I persuaded some of my friends to provide their accounts of what it was like when they learned of their first sale.
Micheal Haskins, the author of the Mick Murphy series set in Key West.
With the help of Jerry Healy, I had just sold my first story to EQMM in 2007. Local Keys writer Tom Corcoran had been a friend and read my manuscript for "Chaisin' the Wind," around the same time, and had me over to his house to go through it. I changed the opening of the first chapter, on Tom's suggestion, and did a little rewrite, also his suggestion and sent it out to a small press, Five Star.
I received a letter from Five Star saying they'd received the manuscript and would get back to me within six months. A month later, when checking my PO box, I received a letter and contract from Five Star saying they wanted the book. There aren't words to describe that feeling as I read the letter and then the contract. I walked out of the post office feeling like a million dollars, a feeling that has eluded me since, even when receiving contracts for other books.
I had all these feelings of excitement and happiness penned up inside so I called my daughter Seánan and shared the good news. I had considered sharing the news with strangers, kissing pretty girls, and singing, but I think I made the right choice in calling my daughter. I still call her with good news. I have never been able to carry a tune and my wife discourages me from kissing pretty girls, strangers or not.
The next best feeling to receiving the contract was receiving my ARCs and seeing my name on a cover of a book I wrote! My thoughts as I put the ARC away where to say to myself, "So, I showed Mr. Carlin what's what!" Mr. Carlin was my high school English teacher that grade me with Ds all through high school.
author of Extended Family
and Papa's Problem, a Florida Book award Winner
My first book, Papa's Problem, an historical mystery, was published by a small publisher, BlueWater Press. It was a trade paperback-not even an e-book- and it would not get the fanfare or marketing that
When I received the ARC's and saw and held MY BOOK, in my hands, I was overcome with emotion. My mother always believed in me as a writer and had read the manuscript for Papa before she died, but it was years before it was actually in print and I remember wishing she'd seen it. When the book won the Florida Book Award in 2008 and I was invited to the awards ceremony with my family, the pride my mother would've shared with me was there in the presence of my wife and two sons. In my speech to the Florida Book Awards committee and other award winners, I promised my sons I would write something they could read-my novels are too adult for them-and I am finally making good on that promise with my first young adult book, The Savants, coming out this summer from Suspense Publishing. They, too, are a smaller press. I have been published with big publishers, Thomas & Mercer for my second book, and my next thriller, Acoustic Shadows, will be published by Harper Collins in June, but nothing will ever match that first book, the promise it suggested and the promise it delivered.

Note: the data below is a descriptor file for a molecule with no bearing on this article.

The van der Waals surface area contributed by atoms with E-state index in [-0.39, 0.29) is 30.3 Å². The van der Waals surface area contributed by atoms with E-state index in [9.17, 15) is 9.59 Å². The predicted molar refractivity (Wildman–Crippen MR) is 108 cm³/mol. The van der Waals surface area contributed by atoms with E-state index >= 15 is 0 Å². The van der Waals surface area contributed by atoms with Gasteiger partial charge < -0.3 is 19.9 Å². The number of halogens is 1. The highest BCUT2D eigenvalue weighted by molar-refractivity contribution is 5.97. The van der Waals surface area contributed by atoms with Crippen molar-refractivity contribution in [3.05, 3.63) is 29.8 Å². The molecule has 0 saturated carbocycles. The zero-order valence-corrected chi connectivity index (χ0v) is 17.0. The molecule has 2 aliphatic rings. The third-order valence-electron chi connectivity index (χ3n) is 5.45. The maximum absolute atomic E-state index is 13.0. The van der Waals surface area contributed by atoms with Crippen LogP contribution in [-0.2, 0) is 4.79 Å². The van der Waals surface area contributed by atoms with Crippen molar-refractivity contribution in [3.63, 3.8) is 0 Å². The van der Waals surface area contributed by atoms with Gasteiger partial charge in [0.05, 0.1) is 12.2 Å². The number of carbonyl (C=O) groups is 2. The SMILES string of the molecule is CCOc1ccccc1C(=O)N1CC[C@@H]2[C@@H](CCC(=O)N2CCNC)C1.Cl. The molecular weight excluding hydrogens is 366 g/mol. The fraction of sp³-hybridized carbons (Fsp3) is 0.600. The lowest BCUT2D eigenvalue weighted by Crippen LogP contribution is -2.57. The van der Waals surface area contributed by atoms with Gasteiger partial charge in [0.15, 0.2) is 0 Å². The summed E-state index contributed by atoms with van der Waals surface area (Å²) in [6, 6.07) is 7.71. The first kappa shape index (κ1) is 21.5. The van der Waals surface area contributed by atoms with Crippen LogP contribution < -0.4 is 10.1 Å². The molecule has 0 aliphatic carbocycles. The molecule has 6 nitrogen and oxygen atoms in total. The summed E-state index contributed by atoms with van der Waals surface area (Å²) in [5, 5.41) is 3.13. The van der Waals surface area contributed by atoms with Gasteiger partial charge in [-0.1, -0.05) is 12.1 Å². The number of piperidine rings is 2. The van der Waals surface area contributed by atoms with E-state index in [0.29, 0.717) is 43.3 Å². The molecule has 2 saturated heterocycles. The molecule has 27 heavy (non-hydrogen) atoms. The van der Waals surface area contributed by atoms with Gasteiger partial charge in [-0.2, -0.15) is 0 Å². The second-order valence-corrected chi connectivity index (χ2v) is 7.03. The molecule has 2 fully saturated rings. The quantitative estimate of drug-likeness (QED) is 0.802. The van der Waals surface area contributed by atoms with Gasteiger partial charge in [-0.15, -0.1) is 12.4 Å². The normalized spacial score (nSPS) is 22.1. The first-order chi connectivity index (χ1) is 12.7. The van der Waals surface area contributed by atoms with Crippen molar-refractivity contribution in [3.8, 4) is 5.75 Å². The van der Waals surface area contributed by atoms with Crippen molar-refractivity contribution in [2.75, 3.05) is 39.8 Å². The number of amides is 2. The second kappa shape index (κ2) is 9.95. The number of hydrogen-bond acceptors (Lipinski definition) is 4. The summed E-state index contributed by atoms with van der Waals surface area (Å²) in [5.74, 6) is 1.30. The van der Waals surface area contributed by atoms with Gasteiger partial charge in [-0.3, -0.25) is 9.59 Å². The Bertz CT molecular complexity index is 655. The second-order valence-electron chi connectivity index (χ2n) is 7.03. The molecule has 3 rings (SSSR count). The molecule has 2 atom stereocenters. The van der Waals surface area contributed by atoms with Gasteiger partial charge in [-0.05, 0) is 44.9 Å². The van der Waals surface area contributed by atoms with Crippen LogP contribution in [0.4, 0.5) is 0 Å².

Zoë Sharp, author of the Charlie Fox crime thriller series and THE BLOOD WHISPERER
I’d just finished a photoshoot over in the northeast of England when my then-agent rang. We were driving back across country and had stopped for fuel. I had to grab my mobile and keep well away from the pumps in order to take the call, for fear of causing a stray spark that would have blown us all to pieces. The advance wasn’t worth the risk. Still, at least I would have gone out with a bang.
Alafair Burke is the bestselling author of ten novels
Bob Morris, bestseller author of the Zach Chasteen series.
I was walking down the most beautiful beach in the Bahamas when I first got the idea for a series of mysteries set in Florida in the Caribbean. I went back to my hotel, wrote what became the first chapter of the first book, and then flew back to Florida and quit my job as a magazine editor. It was a good job. I had money in the bank.
I did not seek wise counsel from my lovely wife. When I returned home, I told her I had just quit my job.
“What are you going to do?” she asked.
“I’m going to write mystery novels,” she said.
She gave me a look that only a wife can give a husband who has gone bat-shit crazy.
“Do you realize we have two kids in college?”
There were a lot of things I didn’t realize, actually. And soon I didn’t have money in the bank. But my lovely wife didn’t leave me.
It took me six months to write the first novel, and then another six months — after 28 rejections — to find an agent who would represent me.
When I got the call from my agent that he had signed me to a three-book deal, I was back in the Bahamas, staying at that same hotel, along that same beautiful beach, this time with my wife. I hung up and told her the news. She hugged me and she cried. Yeah, I mighta cried a little, too. She’s a helluva wife. Then we ordered room service champagne. Much happiness ensued.
I still don’t have any money in the bank.